For all the recent ballyhoo about bringing humanitarian aid, the purpose of the flotilla was clearly to break the Israeli siege of Gaza.  Were that to happen, the Israeli population would be at greater risk, because it is certain that weapons would then be brought to the coastline.   
Those attempting to aid Hamas played it smart however, charging that insufficient quantities of humanitarian aid were permitted by Israel via land crossings, so that it was necessary to bring additional aid via sea.  (The Turkish ship, the Mamara, if you remember, carried humanitarian supplies — but supplies that were essentially worthless, such as expired medications.)
These charges muddied the waters (forgive the pun) and made Israel’s task more difficult.  There was a greater cry against Israel’s action because of some suspicion — on the part of those who weren’t simply blatantly anti-Israel and rejoicing at the opportunity to lambaste us — that maybe there really was a need to bring in additional humanitarian supplies and Israel was being intransigent.
What the Security Cabinet has done, with its decision, is to make the issues more clearly black and white.  If everything except weaponry and military materiel can go into Gaza via land, without limit, there can no longer be a claim that the ships are needed to bring in humanitarian aid.  Those on the ships are unmasked in their intentions.
In making this decision, then the Security Cabinet is giving the absolute security need to maintain the sea blockade priority over the desire to weaken Hamas in terms of commerce and access to goods.
Consider now what Blair has said:
“Let me state right at the outset that Israel has the complete right to protect its security and to keep arms out of Gaza.”
This is a gambit, a gamble, but the hope, the expectation, is that we will now find more support for our sea blockade within the international community.


‘Yes to coriander, no to Kassams’ 
 Moshe Milner, GPO
So, is this decision a surrender of sovereignty on the part of Israel, or a clever way to shift strategy and turn the tables on those supporting Hamas?
What is certain is that we are going to need whatever support we can garner in the days and weeks ahead with regard to our right to stop ships from reaching Gaza’s coast.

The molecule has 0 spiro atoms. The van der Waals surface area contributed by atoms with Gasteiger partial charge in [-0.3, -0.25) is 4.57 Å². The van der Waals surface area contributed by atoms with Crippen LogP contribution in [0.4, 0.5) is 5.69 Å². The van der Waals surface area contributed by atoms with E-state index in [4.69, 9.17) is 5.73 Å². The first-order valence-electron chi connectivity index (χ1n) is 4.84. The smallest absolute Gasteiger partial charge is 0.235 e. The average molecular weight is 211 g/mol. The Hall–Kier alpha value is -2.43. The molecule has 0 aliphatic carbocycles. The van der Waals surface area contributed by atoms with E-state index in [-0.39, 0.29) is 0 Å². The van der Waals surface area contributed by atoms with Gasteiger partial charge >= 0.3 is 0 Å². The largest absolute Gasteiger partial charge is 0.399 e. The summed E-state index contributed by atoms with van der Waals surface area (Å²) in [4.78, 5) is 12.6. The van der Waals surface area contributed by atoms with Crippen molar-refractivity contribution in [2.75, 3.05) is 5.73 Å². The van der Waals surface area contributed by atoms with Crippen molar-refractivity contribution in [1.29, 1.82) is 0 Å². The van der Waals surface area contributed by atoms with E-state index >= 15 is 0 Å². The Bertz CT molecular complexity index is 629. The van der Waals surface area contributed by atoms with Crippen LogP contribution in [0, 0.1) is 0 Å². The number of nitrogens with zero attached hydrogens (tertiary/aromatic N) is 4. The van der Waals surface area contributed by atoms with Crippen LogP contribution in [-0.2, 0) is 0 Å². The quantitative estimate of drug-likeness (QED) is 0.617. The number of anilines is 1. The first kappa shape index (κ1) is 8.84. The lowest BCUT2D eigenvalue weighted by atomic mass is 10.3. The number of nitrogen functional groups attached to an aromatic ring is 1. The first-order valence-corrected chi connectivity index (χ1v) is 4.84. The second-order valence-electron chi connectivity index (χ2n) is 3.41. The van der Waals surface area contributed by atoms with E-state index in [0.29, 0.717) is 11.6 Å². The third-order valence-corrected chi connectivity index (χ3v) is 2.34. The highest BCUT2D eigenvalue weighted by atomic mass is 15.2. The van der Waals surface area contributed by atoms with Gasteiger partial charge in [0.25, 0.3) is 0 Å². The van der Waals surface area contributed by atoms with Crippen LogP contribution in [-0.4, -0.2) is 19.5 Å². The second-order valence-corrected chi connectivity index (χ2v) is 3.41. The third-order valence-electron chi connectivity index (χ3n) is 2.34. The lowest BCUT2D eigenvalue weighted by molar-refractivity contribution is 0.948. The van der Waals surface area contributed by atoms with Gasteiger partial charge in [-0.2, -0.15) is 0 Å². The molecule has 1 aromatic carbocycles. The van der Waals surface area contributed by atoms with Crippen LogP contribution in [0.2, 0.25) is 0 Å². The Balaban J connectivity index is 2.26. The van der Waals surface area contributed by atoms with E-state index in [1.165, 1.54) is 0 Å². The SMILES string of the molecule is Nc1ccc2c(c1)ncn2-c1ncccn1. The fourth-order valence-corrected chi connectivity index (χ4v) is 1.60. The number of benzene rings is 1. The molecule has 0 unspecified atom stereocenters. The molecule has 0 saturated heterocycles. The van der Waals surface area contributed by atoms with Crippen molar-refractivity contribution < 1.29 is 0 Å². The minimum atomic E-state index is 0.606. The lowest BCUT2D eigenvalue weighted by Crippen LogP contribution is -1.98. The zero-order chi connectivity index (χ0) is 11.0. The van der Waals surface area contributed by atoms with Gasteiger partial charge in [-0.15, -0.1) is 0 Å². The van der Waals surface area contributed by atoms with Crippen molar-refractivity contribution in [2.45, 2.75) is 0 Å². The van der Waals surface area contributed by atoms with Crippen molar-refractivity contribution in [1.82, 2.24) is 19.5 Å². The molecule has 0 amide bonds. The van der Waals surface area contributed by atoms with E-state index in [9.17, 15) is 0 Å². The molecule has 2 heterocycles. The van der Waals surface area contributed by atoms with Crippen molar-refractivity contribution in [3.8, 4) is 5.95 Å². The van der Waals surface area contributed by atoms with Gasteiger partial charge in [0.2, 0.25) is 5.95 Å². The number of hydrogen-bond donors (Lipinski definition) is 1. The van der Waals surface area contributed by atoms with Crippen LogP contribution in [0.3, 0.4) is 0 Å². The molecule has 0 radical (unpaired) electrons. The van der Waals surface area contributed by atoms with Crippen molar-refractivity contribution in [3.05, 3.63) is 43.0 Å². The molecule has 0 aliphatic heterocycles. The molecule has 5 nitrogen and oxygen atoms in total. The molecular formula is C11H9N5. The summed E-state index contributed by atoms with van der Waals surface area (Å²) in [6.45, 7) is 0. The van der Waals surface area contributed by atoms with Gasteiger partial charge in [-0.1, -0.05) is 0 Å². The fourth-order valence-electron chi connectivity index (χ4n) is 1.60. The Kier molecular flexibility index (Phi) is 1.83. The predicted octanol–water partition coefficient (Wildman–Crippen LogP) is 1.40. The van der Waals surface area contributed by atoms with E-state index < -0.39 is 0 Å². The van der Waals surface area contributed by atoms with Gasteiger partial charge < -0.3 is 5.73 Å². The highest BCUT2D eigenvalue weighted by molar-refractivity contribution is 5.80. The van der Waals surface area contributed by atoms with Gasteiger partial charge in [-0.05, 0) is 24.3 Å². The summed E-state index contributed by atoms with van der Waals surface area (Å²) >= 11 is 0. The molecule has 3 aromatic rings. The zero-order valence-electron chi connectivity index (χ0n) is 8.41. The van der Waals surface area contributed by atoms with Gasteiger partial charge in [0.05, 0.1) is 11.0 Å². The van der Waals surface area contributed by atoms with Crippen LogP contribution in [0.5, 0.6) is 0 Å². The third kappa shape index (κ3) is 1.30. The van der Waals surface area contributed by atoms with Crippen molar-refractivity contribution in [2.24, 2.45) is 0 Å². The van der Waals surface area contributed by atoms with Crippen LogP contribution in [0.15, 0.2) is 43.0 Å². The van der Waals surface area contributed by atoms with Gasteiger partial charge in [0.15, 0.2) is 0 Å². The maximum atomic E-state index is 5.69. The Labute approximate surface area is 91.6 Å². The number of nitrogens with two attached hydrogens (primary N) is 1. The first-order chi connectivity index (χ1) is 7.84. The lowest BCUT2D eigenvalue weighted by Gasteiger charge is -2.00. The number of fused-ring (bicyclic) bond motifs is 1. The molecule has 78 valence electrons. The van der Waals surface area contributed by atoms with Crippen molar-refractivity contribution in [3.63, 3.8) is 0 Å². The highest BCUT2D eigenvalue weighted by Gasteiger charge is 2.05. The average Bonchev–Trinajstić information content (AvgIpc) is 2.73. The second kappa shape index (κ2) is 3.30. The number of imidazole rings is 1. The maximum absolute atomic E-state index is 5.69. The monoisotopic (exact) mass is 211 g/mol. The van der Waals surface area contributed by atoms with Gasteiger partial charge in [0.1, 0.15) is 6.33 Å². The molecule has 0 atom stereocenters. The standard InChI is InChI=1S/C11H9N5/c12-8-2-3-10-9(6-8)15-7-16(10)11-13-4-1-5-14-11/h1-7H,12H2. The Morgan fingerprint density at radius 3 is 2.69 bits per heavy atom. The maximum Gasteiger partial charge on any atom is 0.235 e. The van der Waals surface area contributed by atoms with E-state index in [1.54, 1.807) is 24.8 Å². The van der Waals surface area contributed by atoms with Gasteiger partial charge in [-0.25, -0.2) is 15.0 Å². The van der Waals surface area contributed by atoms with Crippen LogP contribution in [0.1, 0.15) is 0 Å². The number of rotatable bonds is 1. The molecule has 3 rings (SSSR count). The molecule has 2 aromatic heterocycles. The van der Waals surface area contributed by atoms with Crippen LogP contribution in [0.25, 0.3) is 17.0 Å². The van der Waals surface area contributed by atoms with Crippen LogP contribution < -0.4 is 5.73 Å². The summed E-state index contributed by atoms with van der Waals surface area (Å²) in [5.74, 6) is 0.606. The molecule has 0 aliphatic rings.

The government of Lebanon has given the go-ahead for a ship to sail from Tripoli, stop in Cyprus, and then head for Gaza.  The “activists” on board this ship are all female — the group’s leader called this a “new secret weapon,” because Israel won’t fire on women.  The French-registered ship is called the Julia, but this particular voyage is dubbed the Mariam.  It is going to Cyprus first in an effort to circumvent violation of SC Resolution 1701, which calls for a cessation of hostilities between Lebanon and Israel.  (This does mean they are anticipating hostilities, does it not?)
The organizer of this venture is Yasser Kashlak, a Syrian of Palestinian origin who heads the Free Palestine Movement.  A movement to “free Palestine” is not exactly about humanitarian aid to Gaza; it is suspected that there is a connection between this group and Hezbollah.  The ship is said to be carrying humanitarian aid, but it’s not clear what rationale will be presented for its mission in light of Israel’s new policy.
Following this, we may still have to deal with ships from Iran and perhaps elsewhere.
The other day I shared a short video of Congressman Mike Pence asking the president, “Whose side are you on?”  Now I ask the same of UNRWA, but my question is purely rhetorical.
Christopher Gunness, UNRWA spokesman, has told Reuters that, “We need to have the blockade fully lifted.” 
UNRWA’s concern is that the rebuilding of Gaza, following Cast Lead, is difficult because of Israel’s restrictions on building materials.  Rest assured, Gunness is not concerned that sending in unmonitored quantities of metal, concrete, etc. might lead to materials falling into the hands of Hamas, which would use it in manufacturing weapons, launching pads, underground bunkers and the like.
He registered no satisfaction about the fact that Israel has said that there are plans to meet with international agencies in the next few days to discuss advancing such projects as the construction of schools and hospitals.  The fact remains that there has to be careful monitoring of what goes in and how materials will be used.  And so, Gunness grouses that, “The Israeli strategy is to make the international community talk about a bag of cement here, a project there. We need full unfettered access through all the crossings.”